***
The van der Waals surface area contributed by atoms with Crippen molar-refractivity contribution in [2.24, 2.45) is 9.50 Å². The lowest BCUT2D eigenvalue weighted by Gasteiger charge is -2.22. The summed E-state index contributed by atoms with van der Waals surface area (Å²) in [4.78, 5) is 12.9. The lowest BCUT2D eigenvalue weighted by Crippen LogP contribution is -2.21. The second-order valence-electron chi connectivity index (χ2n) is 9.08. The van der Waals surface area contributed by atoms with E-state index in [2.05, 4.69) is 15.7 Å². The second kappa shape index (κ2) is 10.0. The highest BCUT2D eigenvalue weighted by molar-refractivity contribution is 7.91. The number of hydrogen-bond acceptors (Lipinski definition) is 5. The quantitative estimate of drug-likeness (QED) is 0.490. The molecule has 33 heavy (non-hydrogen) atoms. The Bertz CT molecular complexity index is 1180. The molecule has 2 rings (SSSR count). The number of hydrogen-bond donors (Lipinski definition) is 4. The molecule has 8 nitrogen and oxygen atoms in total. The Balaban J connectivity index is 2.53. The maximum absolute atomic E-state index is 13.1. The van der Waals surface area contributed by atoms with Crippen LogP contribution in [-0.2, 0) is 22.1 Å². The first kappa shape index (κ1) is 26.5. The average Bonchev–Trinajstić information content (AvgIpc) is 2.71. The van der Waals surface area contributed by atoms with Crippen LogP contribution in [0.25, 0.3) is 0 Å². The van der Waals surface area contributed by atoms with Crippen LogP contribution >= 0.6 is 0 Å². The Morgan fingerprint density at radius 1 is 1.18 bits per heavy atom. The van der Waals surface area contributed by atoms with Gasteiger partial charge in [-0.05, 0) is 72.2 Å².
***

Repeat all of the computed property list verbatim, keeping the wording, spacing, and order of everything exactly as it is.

The van der Waals surface area contributed by atoms with Crippen molar-refractivity contribution in [2.24, 2.45) is 9.50 Å². The lowest BCUT2D eigenvalue weighted by Gasteiger charge is -2.22. The summed E-state index contributed by atoms with van der Waals surface area (Å²) in [4.78, 5) is 12.9. The lowest BCUT2D eigenvalue weighted by Crippen LogP contribution is -2.21. The second-order valence-electron chi connectivity index (χ2n) is 9.08. The van der Waals surface area contributed by atoms with E-state index in [2.05, 4.69) is 15.7 Å². The second kappa shape index (κ2) is 10.0. The highest BCUT2D eigenvalue weighted by molar-refractivity contribution is 7.91. The number of hydrogen-bond acceptors (Lipinski definition) is 5. The quantitative estimate of drug-likeness (QED) is 0.490. The molecule has 33 heavy (non-hydrogen) atoms. The Bertz CT molecular complexity index is 1180. The molecule has 2 rings (SSSR count). The number of hydrogen-bond donors (Lipinski definition) is 4. The molecule has 8 nitrogen and oxygen atoms in total. The Balaban J connectivity index is 2.53. The maximum absolute atomic E-state index is 13.1. The van der Waals surface area contributed by atoms with Crippen LogP contribution in [-0.2, 0) is 22.1 Å². The first kappa shape index (κ1) is 26.5. The average Bonchev–Trinajstić information content (AvgIpc) is 2.71. The van der Waals surface area contributed by atoms with Crippen LogP contribution in [0.25, 0.3) is 0 Å². The van der Waals surface area contributed by atoms with Crippen LogP contribution >= 0.6 is 0 Å². The Morgan fingerprint density at radius 1 is 1.18 bits per heavy atom. The van der Waals surface area contributed by atoms with Gasteiger partial charge in [-0.05, 0) is 72.2 Å².